The bad news is that almost half of Americans approaching retirement have nothing saved in a 401(k) or other individual account. The good news is that the new estimate, from the U.S. Government Accountability Office, is slightly better than a few years earlier. Of those 55 and older, 48 percent had nothing put away inRead more about Half of Older Americans Have Nothing in Retirement Savings[…]
Harold Labrensz spent much of his 89-year life farming and ranching the rolling Dakota plains along the Missouri River. His family figured he would die there, too. But late last year, the nursing home in Mobridge, S.D., that cared for Mr. Labrensz announced that it was shutting down after a rocky history of corporate buyouts,Read more about Nursing Homes Are Closing Across Rural America, Scattering Residents[…]
If you’re worried about saving enough for retirement, you’ve got company all over the world. A new survey shows that even workers in countries with strong social safety nets fret over their financial futures. ING surveyed almost 15,000 people in Europe, the U.S., and Australia, and found the majority worry whether they’ll have enough money inRead more about Americans Worry About Retirement, But Not as Much as Europeans[…]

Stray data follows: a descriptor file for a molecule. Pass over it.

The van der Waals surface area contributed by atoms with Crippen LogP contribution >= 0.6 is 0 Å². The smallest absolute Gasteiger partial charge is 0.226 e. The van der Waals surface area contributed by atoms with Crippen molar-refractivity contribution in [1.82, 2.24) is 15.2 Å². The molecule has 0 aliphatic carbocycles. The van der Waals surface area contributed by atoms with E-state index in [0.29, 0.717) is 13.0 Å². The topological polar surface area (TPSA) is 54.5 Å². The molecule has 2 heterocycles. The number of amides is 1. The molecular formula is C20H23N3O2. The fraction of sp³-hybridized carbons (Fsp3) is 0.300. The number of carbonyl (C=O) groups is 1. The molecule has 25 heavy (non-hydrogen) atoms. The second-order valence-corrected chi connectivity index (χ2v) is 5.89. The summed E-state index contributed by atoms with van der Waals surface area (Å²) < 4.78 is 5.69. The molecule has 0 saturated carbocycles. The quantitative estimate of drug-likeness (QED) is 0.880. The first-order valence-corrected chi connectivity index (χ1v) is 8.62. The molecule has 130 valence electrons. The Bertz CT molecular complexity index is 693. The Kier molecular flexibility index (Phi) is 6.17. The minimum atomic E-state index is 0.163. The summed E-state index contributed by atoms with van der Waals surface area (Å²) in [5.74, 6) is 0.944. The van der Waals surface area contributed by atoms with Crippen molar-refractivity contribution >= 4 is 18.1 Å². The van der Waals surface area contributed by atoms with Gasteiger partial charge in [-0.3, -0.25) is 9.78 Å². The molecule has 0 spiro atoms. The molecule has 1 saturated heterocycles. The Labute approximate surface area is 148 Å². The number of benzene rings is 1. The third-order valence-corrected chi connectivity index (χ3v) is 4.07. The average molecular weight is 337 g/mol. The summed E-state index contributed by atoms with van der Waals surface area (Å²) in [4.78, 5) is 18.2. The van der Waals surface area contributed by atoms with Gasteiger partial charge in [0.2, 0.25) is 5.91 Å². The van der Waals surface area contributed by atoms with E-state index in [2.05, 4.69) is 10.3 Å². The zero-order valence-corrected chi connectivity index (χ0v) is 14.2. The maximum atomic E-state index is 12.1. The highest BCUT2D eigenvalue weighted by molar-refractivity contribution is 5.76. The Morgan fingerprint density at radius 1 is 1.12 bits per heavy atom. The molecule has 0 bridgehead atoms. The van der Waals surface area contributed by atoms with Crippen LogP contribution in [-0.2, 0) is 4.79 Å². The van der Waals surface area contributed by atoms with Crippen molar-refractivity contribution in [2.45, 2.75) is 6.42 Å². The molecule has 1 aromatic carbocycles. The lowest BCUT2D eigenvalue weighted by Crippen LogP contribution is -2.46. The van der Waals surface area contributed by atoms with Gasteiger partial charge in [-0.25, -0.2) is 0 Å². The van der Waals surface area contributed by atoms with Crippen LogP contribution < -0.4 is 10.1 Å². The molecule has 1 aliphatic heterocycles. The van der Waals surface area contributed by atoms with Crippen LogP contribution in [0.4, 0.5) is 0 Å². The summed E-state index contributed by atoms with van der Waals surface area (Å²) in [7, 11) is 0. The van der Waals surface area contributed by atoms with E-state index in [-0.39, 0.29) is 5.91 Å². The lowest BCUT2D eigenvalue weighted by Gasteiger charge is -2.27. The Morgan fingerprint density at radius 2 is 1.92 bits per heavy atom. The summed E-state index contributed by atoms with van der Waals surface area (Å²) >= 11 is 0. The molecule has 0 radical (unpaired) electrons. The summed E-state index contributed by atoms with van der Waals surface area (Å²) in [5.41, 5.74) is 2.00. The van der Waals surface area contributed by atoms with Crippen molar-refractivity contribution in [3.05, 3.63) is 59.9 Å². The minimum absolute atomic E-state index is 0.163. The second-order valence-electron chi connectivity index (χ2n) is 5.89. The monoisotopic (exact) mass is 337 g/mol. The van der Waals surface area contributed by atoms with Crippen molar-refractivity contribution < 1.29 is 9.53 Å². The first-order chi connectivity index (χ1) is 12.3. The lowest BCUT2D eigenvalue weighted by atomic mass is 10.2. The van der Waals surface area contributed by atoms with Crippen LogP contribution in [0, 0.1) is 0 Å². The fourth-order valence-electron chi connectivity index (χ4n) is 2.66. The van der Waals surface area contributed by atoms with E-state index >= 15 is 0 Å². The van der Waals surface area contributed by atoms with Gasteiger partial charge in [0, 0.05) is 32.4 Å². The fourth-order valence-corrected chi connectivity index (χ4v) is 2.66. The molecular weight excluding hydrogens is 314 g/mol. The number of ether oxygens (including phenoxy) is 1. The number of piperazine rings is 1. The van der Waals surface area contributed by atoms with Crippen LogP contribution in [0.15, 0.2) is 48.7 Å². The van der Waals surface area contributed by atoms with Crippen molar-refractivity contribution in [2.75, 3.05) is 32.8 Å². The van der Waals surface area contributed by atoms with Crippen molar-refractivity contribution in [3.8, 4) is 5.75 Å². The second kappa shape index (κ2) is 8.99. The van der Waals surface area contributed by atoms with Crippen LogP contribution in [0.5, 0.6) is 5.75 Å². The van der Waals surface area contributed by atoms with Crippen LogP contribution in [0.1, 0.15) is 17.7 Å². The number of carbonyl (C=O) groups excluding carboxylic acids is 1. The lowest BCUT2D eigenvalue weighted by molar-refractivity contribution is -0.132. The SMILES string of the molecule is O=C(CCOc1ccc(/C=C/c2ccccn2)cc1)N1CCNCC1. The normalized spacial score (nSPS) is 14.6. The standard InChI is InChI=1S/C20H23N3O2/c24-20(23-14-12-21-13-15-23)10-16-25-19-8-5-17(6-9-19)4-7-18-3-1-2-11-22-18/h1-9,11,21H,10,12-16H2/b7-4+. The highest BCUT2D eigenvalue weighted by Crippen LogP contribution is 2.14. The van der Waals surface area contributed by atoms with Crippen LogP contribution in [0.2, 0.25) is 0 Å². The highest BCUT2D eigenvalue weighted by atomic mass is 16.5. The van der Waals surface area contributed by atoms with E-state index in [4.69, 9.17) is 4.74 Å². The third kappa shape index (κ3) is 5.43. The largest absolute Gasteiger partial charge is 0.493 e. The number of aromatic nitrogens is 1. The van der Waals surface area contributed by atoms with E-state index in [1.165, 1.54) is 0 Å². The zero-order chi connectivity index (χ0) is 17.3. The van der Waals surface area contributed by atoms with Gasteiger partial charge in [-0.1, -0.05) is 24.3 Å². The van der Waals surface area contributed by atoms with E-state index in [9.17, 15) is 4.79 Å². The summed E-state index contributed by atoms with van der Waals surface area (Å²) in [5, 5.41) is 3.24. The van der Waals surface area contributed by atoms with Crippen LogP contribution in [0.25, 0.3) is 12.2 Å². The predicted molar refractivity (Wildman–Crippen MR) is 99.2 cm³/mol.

You’ve worked hard all your life, and now you’re retired (or will soon retire). Unfortunately, there’s a pretty good chance that Uncle Sam is going to take a cut of your 401(k), traditional IRA or pension income. But what about your state? Will it take a bite out of your retirement income, too?
Traditionally, Americans could look forward to a comfortable retirement. After four decades in an office or a factory, sometime in their 60s they would lay down their burdens and enjoy a final couple of decades with time to relax, spend time with family and friends, and reflect on their life. But since the financial crisis,Read more about Too Many Americans Will Never Be Able To Retire[…]
Americans are living longer and are bound to face late-life financial risks that they may not be prepared for, even prior to any need for long-term care, according to a new report. The study by the Center for Retirement Research at Boston College highlights the risk areas that those 75 and over are susceptible to,Read more about Longer Lives Mean Greater Financial Risks For Elderly[…]
Despite a low unemployment rate and increasing wage growth, Americans still aren’t saving much. That’s according to a new survey from Bankrate.com, which found that 20 percent of Americans don’t save any of their annual income at all and even those who do save aren’t putting away a lot. Only 16 percent of survey respondentsRead more about 65% of Americans save little or nothing—and half could end up struggling in retirement[…]